Skopov echoed a Virginia congresswoman, Abigail Spanberger, who heatedly told House Democrats on a private call after the election that the party must banish the words “socialism” and “defund the police,” after Republicans defeated moderate Democrats tagged with those positions, often inaccurately, in swing House districts across the country.
On Twitter, Skopov wrote that she had been “a casualty/collateral damage of this offensively poor messaging.”
Biden’s winning margin of over 6 million in the popular vote obscured how narrow his Electoral College victory was: He carried three battleground states — Arizona, Georgia and Wisconsin — by fewer than 44,000 total votes.
“One of the big questions is whether a Trumpist 2024 candidate can be a little bit milder so as to not alienate the suburbs, yet still inspire the low-propensity Republicans to vote at 2020 levels,” said J.J. Balaban, a Democratic strategist in Pennsylvania. “If they can pull that off, it’s going to be a very hard environment for Democrats.”
Texas was Democrats’ biggest failure. After flipping a dozen seats in the Statehouse two years ago, the party was just nine seats shy of a majority.
Its most likely opportunities were nine Republican-held districts where former Rep. Beto O’Rourke surpassed Sen. Ted Cruz in their 2018 Senate race.
Most of these districts were in the suburbs of Dallas and Houston. Yet Democrats failed in all but one of the nine races, although Biden carried many of the districts. With majorities in both legislative chambers and a Republican governor, Greg Abbott, Republicans will control the drawing of as many as 39 congressional seats next year, when Texas is projected to gain three House seats after the 2020 census, more than any other state.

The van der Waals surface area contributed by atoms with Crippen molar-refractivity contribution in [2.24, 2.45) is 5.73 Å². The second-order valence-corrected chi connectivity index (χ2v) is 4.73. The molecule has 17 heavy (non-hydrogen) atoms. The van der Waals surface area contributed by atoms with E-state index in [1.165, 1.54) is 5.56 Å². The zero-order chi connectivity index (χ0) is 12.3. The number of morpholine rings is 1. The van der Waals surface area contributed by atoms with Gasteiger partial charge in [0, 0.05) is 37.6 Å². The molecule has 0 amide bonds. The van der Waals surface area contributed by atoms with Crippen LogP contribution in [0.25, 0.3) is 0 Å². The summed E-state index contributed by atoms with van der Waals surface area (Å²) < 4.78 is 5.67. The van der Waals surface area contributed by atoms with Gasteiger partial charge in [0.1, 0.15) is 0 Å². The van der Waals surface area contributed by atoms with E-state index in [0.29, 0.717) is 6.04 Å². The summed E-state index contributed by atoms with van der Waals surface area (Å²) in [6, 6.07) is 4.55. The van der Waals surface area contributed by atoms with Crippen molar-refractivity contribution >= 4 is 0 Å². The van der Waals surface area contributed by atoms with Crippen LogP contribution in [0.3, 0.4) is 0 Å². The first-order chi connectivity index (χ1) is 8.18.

In Arizona, a state that Biden won by about 10,500 votes in the latest count, the president-elect became only the second Democratic presidential candidate to win the state since 1948, largely by carrying the demographically evolving Phoenix suburbs.
But Democrats hoping to gain majorities in the state Legislature — where they needed just three seats in the Senate and two in the House — came up short. Republicans retained control.
In the Phoenix suburb of Chandler, a Democrat won a Statehouse seat in 2018, in a district no Republican had ever lost.
This year, outside groups spent $1.3 million trying to unseat the Republican state senator from Chandler, J.D. Mesnard. Although Biden carried the district, Mesnard won by an even larger margin than two years ago.
“Those voters, it seems like they registered their protest at the top of the ticket and then reverted back to their typical voting behavior down ballot,” said Charlie Fisher, executive director of the Arizona Democratic Legislative Campaign Committee.
Although the state Democratic Party encouraged candidates to run on local issues, Republican messaging in Arizona, too, succeeded in tarring moderate Democrats with threatening public safety.
But Fisher disagreed that Democrats needed to back off progressive policies.
“I always reject this notion — it’s either we’re all in on progressive policies or on trying to persuade independents and moderates to join us,” he said. “That’s a false choice. What we need to do is both those things. The energy of our party is coming from the progressives. We absolutely need to grow those numbers. But in Arizona we still need to communicate with independent voters.”